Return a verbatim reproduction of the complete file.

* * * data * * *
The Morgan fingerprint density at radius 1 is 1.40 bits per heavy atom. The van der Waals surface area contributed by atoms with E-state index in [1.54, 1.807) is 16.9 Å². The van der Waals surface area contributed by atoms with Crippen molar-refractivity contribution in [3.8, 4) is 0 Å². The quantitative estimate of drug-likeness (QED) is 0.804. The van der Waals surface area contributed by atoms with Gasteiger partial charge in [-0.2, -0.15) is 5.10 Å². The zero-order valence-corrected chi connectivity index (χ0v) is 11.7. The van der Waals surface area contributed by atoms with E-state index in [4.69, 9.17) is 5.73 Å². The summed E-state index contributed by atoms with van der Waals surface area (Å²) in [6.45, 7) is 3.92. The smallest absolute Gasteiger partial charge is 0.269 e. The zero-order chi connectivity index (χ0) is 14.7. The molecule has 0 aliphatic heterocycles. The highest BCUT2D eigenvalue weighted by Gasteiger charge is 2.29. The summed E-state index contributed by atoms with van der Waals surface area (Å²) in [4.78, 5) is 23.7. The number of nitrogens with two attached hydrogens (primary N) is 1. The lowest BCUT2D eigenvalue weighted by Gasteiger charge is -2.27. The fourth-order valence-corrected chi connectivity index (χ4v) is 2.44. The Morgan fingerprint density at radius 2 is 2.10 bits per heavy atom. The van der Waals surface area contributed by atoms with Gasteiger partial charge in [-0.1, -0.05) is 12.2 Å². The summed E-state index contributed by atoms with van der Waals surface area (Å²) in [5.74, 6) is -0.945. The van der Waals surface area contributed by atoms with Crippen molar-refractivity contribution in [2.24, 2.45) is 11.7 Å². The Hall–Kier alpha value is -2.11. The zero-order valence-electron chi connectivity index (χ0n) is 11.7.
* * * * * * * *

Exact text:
The Morgan fingerprint density at radius 1 is 1.40 bits per heavy atom. The van der Waals surface area contributed by atoms with E-state index in [1.54, 1.807) is 16.9 Å². The van der Waals surface area contributed by atoms with Crippen molar-refractivity contribution in [3.8, 4) is 0 Å². The quantitative estimate of drug-likeness (QED) is 0.804. The van der Waals surface area contributed by atoms with Gasteiger partial charge in [-0.2, -0.15) is 5.10 Å². The zero-order valence-corrected chi connectivity index (χ0v) is 11.7. The van der Waals surface area contributed by atoms with E-state index in [4.69, 9.17) is 5.73 Å². The summed E-state index contributed by atoms with van der Waals surface area (Å²) in [6.45, 7) is 3.92. The smallest absolute Gasteiger partial charge is 0.269 e. The zero-order chi connectivity index (χ0) is 14.7. The molecule has 0 aliphatic heterocycles. The highest BCUT2D eigenvalue weighted by Gasteiger charge is 2.29. The summed E-state index contributed by atoms with van der Waals surface area (Å²) in [4.78, 5) is 23.7. The number of nitrogens with two attached hydrogens (primary N) is 1. The lowest BCUT2D eigenvalue weighted by Gasteiger charge is -2.27. The fourth-order valence-corrected chi connectivity index (χ4v) is 2.44. The Morgan fingerprint density at radius 2 is 2.10 bits per heavy atom. The van der Waals surface area contributed by atoms with Gasteiger partial charge in [-0.1, -0.05) is 12.2 Å². The summed E-state index contributed by atoms with van der Waals surface area (Å²) in [5.74, 6) is -0.945. The van der Waals surface area contributed by atoms with Crippen molar-refractivity contribution in [2.24, 2.45) is 11.7 Å². The Hall–Kier alpha value is -2.11. The zero-order valence-electron chi connectivity index (χ0n) is 11.7.